10 Poetic Tributes to Cats

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Esteemed American poet T. S. Eliot had a deep love of cats, evidenced in his 1939 collection of humorous poems Old Possum’s Book of Practical Cats . The whimsical work was originally composed to amuse his godchildren and friends, but became admired by feline fanciers the world over (inspiring the Andrew Lloyd Webber Cats). Open Culture featured an audiobook version of Eliot’s poems on their website this week, with readings from the author himself. In the spirit of Old Possum’s Book of Practical Cats, we collected ten other poems for pussycats — tributes to their mystique and reflections on their place in our (lesser) human lives.

Charles Baudelaire, “The Cat

In reverie they emulate the noble mood Of giant sphinxes stretched in depths of solitude Who seem to slumber in a never-ending dream

Edward Lear, “The Owl and the Pussycat

The Owl and the Pussy-cat went to sea

In a beautiful pea-green boat,

They took some honey, and plenty of money,

Wrapped up in a five-pound note.

The Owl looked up to the stars above,

And sang to a small guitar,

“O lovely Pussy! O Pussy, my love,

What a beautiful Pussy you are,

You are,

You are!

What a beautiful Pussy you are!”

William Carlos Williams, “Poem

As the cat climbed over the top of

the jamcloset first the right forefoot

Margaret Atwood, “February

Cat, enough of your greedy whining and your small pink bumhole. Off my face! You’re the life principle, more or less, so get going on a little optimism around here.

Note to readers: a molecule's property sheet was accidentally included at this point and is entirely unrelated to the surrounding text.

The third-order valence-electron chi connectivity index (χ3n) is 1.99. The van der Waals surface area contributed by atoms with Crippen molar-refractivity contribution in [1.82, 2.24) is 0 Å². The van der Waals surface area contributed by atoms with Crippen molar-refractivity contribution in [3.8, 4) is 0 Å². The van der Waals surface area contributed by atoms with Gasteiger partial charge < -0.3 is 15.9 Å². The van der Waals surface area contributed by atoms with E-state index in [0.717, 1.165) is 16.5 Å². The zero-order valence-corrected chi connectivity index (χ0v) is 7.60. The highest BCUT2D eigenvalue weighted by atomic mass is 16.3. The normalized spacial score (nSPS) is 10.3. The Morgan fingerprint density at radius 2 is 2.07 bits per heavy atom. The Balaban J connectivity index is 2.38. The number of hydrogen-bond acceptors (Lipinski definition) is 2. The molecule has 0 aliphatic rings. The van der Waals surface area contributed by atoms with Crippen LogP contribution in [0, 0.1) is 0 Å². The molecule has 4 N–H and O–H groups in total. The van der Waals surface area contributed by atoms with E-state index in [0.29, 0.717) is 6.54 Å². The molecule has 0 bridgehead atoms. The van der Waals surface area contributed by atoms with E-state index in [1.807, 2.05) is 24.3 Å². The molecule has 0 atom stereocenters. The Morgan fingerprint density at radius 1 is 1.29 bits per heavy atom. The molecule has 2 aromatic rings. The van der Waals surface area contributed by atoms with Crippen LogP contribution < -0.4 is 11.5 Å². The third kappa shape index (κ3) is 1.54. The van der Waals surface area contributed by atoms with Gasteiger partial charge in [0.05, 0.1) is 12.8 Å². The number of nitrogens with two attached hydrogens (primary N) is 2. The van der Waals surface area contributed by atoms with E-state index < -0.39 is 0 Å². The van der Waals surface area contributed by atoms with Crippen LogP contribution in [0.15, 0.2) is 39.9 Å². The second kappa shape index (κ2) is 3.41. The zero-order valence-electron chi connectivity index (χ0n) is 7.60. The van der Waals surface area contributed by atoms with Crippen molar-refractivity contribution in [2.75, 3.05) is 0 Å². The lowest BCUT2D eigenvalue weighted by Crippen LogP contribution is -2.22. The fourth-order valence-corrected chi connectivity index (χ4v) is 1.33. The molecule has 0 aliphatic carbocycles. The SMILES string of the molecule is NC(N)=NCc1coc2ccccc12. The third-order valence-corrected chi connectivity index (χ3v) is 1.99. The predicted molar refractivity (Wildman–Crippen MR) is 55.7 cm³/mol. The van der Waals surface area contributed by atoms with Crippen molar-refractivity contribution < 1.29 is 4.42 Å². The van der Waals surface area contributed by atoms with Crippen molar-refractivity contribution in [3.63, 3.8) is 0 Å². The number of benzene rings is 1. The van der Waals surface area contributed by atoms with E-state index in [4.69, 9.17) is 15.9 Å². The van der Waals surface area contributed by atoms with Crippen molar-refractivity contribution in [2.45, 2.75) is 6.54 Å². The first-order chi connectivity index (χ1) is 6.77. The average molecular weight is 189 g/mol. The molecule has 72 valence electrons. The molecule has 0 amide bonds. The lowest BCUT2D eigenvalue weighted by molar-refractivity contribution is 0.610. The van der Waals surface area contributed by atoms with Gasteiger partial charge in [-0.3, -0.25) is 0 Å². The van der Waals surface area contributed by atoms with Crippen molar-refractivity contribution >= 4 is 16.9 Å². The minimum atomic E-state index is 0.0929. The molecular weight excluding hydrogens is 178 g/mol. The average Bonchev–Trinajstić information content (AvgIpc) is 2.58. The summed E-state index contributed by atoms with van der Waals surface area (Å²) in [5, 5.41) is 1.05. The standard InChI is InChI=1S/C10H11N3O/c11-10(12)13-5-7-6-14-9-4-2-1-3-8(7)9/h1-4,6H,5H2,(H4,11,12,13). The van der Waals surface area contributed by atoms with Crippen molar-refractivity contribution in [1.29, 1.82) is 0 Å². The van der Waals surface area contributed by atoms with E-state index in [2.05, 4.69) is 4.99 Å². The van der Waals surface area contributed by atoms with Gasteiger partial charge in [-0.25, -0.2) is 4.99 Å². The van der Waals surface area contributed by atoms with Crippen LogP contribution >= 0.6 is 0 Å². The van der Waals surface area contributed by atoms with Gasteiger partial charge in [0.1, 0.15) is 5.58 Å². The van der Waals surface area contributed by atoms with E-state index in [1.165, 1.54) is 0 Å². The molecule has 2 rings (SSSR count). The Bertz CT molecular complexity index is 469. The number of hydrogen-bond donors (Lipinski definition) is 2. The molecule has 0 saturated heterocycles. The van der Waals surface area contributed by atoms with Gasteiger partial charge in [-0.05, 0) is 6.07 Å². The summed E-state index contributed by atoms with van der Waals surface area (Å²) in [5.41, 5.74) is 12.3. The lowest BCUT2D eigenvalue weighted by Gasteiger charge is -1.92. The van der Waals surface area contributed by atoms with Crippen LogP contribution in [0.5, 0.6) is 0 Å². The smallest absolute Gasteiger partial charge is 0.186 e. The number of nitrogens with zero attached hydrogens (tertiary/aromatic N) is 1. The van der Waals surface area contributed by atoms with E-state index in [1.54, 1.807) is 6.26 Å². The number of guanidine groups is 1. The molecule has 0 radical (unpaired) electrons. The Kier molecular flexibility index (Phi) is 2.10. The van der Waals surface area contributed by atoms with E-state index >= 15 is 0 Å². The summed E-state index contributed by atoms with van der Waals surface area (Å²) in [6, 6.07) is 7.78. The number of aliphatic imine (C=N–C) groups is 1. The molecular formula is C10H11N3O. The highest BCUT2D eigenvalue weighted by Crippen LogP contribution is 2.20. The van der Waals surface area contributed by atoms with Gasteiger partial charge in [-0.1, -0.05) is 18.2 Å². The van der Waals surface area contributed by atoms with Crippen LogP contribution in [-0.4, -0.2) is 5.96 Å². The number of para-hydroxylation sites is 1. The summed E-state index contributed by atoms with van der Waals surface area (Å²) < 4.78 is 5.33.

Emily Dickinson, “A little Dog that wags his tail

The Cat that in the Corner dwells Her martial Day forgot The Mouse but a Tradition now Of her desireless Lot

Sylvia Plath, “Ella Mason and Her Eleven Cats

Once we children sneaked over to spy Miss Mason Napping in her kitchen paved with saucers. On antimacassars Table-top, cupboard shelf, cats lounged brazen, One gruff-timbred purr rolling from furred throats: Such stentorian cats!

Pablo Neruda, “Cats Dream

I have seen how the cat asleep Would undulate, how the night flowed Through it like dark water and at times, It was going to fall or possibly Plunge into the bare deserted snowdrifts.

Sometimes it grew so much in sleep Like a tiger’s great-grandfather, And would leap in the darkness over Rooftops, clouds and volcanoes.

W. B. Yeats, “The Cat and the Moon

The cat went here and there And the moon spun round like a top, And the nearest kin of the moon, The creeping cat, looked up. Black Minnaloushe stared at the moon, For, wander and wail as he would, The pure cold light in the sky Troubled his animal blood.

Rainer Maria Rilke, “Black Cat

as if awakened, she turns her face to yours; and with a shock, you see yourself, tiny, inside the golden amber of her eyeballs suspended, like a prehistoric fly.

Jorge Luis Borges, “To a Cat

More remote, even, than the Ganges or the setting sun, yours is the solitude, yours the secret. Your haunch allows the lingering caress of my hand. You have accepted, since that long forgotten past, the love of the distrustful hand. You belong to another time. You are lord of a place bounded like a dream.